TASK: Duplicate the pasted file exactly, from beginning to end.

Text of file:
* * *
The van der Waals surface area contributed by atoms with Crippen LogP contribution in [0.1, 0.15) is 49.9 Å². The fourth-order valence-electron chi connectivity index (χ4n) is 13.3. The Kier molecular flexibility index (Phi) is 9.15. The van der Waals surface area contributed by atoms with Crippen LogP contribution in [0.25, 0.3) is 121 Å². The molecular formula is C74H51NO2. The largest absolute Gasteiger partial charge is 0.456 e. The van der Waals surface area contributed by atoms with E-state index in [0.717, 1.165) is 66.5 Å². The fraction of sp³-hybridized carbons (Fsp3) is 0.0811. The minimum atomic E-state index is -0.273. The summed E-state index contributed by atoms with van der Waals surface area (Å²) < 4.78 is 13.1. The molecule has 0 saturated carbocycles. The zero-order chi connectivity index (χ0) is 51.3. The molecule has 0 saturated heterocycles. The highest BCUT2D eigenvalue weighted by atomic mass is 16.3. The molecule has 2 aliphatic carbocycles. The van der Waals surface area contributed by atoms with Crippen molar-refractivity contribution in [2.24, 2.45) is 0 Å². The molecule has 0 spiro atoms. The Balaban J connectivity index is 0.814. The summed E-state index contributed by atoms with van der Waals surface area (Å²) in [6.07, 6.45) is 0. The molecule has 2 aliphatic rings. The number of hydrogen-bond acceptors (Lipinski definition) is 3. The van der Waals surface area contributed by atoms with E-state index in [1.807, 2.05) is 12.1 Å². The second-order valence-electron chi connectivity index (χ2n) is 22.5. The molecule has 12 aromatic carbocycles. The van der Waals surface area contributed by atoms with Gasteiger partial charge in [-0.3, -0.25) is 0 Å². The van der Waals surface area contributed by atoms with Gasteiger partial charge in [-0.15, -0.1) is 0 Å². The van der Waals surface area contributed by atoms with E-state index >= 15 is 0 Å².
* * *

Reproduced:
The van der Waals surface area contributed by atoms with Crippen LogP contribution in [0.1, 0.15) is 49.9 Å². The fourth-order valence-electron chi connectivity index (χ4n) is 13.3. The Kier molecular flexibility index (Phi) is 9.15. The van der Waals surface area contributed by atoms with Crippen LogP contribution in [0.25, 0.3) is 121 Å². The molecular formula is C74H51NO2. The largest absolute Gasteiger partial charge is 0.456 e. The van der Waals surface area contributed by atoms with E-state index in [0.717, 1.165) is 66.5 Å². The fraction of sp³-hybridized carbons (Fsp3) is 0.0811. The minimum atomic E-state index is -0.273. The summed E-state index contributed by atoms with van der Waals surface area (Å²) < 4.78 is 13.1. The molecule has 0 saturated carbocycles. The zero-order chi connectivity index (χ0) is 51.3. The molecule has 0 saturated heterocycles. The highest BCUT2D eigenvalue weighted by atomic mass is 16.3. The molecule has 2 aliphatic carbocycles. The van der Waals surface area contributed by atoms with Crippen molar-refractivity contribution in [2.24, 2.45) is 0 Å². The molecule has 0 spiro atoms. The Balaban J connectivity index is 0.814. The summed E-state index contributed by atoms with van der Waals surface area (Å²) in [6.07, 6.45) is 0. The molecule has 2 aliphatic rings. The number of hydrogen-bond acceptors (Lipinski definition) is 3. The van der Waals surface area contributed by atoms with E-state index in [1.807, 2.05) is 12.1 Å². The second-order valence-electron chi connectivity index (χ2n) is 22.5. The molecule has 12 aromatic carbocycles. The van der Waals surface area contributed by atoms with Gasteiger partial charge in [-0.3, -0.25) is 0 Å². The van der Waals surface area contributed by atoms with Gasteiger partial charge in [-0.15, -0.1) is 0 Å². The van der Waals surface area contributed by atoms with E-state index >= 15 is 0 Å².